Search This Blog

Thursday, April 28, 2011

Possession by A.S. Byatt

I first read Possession in the midst of law school finals, and it quite possibly saved my sanity. It is a gorgeous novel -- a literary mystery (but no murderous albino monks! No petty thugs working for unseen billionaires!), a romance (two, really), and a meditation on the power of literature. Writing exerts a strong force here, and Byatt nails not only the exhilaration words can inspire, but the obsession too. And so Roland steals a newly discovered letter because he can't bear to have others read it too, and he and Maud hide their research, trying to keep Ash's and Cristabel's secret as long as possible. Cropper devotes a lifetime and a fortune to acquiring every word written by Ash, every object he touched, every scrap with any connection to him. Beatrice spends decades editing Ellen's journals, because she is afraid to release them to the wilds of modern academia. Blackadder does all he can to make sure Ash's papers stay in England, because Americans don't have a right to him. And Leonore does not want to relinquish the view of Cristabel she and her "sister-feminists" have held all these years.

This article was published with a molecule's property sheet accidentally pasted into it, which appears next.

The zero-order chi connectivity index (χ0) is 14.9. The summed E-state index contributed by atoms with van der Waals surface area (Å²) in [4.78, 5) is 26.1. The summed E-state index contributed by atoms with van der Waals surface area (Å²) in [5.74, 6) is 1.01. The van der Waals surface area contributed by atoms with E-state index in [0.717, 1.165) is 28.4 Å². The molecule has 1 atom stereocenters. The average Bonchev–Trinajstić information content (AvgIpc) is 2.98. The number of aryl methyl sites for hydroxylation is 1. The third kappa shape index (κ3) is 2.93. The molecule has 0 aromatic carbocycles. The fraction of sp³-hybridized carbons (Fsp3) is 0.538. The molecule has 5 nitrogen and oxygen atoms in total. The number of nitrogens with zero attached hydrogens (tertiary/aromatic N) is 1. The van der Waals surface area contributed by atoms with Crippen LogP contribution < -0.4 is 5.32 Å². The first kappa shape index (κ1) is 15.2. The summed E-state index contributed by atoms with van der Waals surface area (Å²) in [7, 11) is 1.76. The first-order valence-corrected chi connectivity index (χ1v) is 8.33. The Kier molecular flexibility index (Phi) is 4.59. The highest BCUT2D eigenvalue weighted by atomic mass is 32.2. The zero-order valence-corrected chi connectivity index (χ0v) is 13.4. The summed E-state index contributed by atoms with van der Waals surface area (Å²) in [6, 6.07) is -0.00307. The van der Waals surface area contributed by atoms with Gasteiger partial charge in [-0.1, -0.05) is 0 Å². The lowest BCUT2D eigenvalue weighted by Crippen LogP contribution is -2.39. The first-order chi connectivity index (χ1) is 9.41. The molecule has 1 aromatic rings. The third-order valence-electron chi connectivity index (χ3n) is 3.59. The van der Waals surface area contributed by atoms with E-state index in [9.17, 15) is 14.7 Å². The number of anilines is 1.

Earlier this week Alexa Alfer's and Amy J. Edwards de Campos's A.S. Byatt: Critical Storytelling, which includes an essay on Possession, crossed my desk, so of course I neglected my job long enough to read it. Page 103 contains a passage which, in turn, cites Chris Walsh's "Postmodern Reflections: A.S. Byatt's Possession" (from Richard Todd's and Luisa Flora's Theme Parks, Rainforests and Sprouting Wastelands: European Essays on Theory and Performance in Contemporary British Fiction), which describes the novel as "'a celebration of reading' and rejection of restrictive critical readings." The first phrase in particular describes exactly how I feel about Possession. It is a reminder that regardless of all the lit crit theories out there, a fundamental part of reading novels is the sheer pleasure we take in the words and story.